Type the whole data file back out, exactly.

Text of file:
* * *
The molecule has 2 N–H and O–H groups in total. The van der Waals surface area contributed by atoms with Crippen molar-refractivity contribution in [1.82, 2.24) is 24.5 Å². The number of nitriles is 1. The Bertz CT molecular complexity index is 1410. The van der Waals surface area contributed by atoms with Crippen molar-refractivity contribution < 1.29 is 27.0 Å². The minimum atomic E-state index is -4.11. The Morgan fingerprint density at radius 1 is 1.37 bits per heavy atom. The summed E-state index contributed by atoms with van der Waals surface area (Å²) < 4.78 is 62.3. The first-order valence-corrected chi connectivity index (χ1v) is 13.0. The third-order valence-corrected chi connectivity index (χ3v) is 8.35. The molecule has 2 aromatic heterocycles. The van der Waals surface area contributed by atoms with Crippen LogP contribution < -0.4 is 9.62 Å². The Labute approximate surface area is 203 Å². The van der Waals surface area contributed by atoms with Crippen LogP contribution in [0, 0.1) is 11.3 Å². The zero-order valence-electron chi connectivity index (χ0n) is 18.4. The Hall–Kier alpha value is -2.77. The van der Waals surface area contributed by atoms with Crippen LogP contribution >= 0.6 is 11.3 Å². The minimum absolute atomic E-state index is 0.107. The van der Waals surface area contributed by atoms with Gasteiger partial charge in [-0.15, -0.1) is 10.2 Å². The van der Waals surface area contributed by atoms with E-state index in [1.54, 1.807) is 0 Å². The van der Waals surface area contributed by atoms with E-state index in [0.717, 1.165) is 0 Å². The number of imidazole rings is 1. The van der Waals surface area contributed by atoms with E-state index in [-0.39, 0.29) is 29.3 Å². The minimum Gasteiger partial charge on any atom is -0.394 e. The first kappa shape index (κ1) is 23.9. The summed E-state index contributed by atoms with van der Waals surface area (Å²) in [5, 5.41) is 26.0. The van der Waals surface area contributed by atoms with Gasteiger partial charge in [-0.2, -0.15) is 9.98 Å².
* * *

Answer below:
The molecule has 2 N–H and O–H groups in total. The van der Waals surface area contributed by atoms with Crippen molar-refractivity contribution in [1.82, 2.24) is 24.5 Å². The number of nitriles is 1. The Bertz CT molecular complexity index is 1410. The van der Waals surface area contributed by atoms with Crippen molar-refractivity contribution < 1.29 is 27.0 Å². The minimum atomic E-state index is -4.11. The Morgan fingerprint density at radius 1 is 1.37 bits per heavy atom. The summed E-state index contributed by atoms with van der Waals surface area (Å²) < 4.78 is 62.3. The first-order valence-corrected chi connectivity index (χ1v) is 13.0. The third-order valence-corrected chi connectivity index (χ3v) is 8.35. The molecule has 2 aromatic heterocycles. The van der Waals surface area contributed by atoms with Crippen LogP contribution < -0.4 is 9.62 Å². The Labute approximate surface area is 203 Å². The van der Waals surface area contributed by atoms with Crippen LogP contribution in [0, 0.1) is 11.3 Å². The zero-order valence-electron chi connectivity index (χ0n) is 18.4. The Hall–Kier alpha value is -2.77. The van der Waals surface area contributed by atoms with Crippen LogP contribution >= 0.6 is 11.3 Å². The minimum absolute atomic E-state index is 0.107. The van der Waals surface area contributed by atoms with Gasteiger partial charge in [-0.15, -0.1) is 10.2 Å². The van der Waals surface area contributed by atoms with E-state index in [1.54, 1.807) is 0 Å². The van der Waals surface area contributed by atoms with E-state index in [0.717, 1.165) is 0 Å². The number of imidazole rings is 1. The van der Waals surface area contributed by atoms with E-state index in [-0.39, 0.29) is 29.3 Å². The minimum Gasteiger partial charge on any atom is -0.394 e. The first kappa shape index (κ1) is 23.9. The summed E-state index contributed by atoms with van der Waals surface area (Å²) in [5, 5.41) is 26.0. The van der Waals surface area contributed by atoms with Gasteiger partial charge in [-0.2, -0.15) is 9.98 Å².